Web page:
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South Korea considers raising LNG capacity

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LNG Industry,

Reuters are reporting that South Korea is lining up plans to lift its power production capacity by up to a tenth by 2030, mostly using LNG and renewable energy in an ambitious drive to cut decades of reliance on coal and nuclear plants.

A draft policy paper unveiled by Seoul’s energy ministry on 6 September showed it hopes to meet rising demand in Asia’s fourth-largest economy by adding 5 – 10 GW to its installed capacity base – approximately 4.7 – 9.5% of current capacity – mostly from LNG and renewables.

But the numbers highlight the challenge Seoul faces in meeting new President Moon Jae-in’s campaign promises. Moon wants to generate 20% of Korea’s power from renewables by 2030, up from 5% now. Even if renewables take up all the new capacity outlined on 6 September, other steps may be needed to meet the radical goal.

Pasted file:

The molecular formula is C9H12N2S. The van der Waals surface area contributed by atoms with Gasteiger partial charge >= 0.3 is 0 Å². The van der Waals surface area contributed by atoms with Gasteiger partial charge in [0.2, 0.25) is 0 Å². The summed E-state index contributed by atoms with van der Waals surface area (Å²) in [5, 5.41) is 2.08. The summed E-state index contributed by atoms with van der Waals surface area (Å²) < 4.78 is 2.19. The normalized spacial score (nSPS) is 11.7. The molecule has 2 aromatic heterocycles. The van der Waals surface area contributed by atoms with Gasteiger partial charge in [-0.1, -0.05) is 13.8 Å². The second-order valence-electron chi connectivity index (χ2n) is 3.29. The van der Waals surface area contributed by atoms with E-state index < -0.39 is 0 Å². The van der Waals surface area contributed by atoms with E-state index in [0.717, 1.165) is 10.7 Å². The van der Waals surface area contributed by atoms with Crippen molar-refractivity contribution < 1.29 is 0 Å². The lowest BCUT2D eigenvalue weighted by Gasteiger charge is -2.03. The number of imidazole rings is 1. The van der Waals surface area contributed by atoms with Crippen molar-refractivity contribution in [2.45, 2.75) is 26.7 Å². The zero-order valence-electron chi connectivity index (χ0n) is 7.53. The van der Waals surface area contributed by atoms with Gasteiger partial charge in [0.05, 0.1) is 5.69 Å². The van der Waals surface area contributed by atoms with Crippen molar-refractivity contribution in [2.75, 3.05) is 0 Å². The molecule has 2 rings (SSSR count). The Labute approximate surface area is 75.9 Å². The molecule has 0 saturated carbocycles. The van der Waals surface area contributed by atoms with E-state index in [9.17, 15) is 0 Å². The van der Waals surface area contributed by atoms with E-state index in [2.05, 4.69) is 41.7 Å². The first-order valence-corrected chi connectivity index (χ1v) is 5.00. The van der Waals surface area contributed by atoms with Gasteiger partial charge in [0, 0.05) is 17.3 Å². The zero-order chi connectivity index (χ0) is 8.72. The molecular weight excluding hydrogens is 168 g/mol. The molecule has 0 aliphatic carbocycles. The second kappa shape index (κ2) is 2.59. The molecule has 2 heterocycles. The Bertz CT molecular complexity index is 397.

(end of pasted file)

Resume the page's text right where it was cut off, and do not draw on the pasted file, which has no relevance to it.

The draft, which provided few numeric details, is the first step in the ministry’s plans to flesh out a new energy policy by the end of October and finalise it by the end of the year.

South Korea now produces nearly 40% of its electricity from coal, followed by nuclear at around 30%. The rest comes from LNG, with around 20%, oil and others 5%, and renewables the final 5%.

But President Moon won office in early May this year, running on a campaign that featured pledges to move away from coal and nuclear power to allay public concerns over safety and air pollution.

The ministry plans to close seven old coal-fired power plants by 2022, while banning the building new coal-fired and nuclear power plants, according to the draft.

The fate of two partially-completed nuclear reactors remains unclear. The government suspended construction of Shin Kori No.5 and Shin Kori No.6 reactors until it gathers public opinion by October whether they should be cancelled amid concerns over atomic safety.

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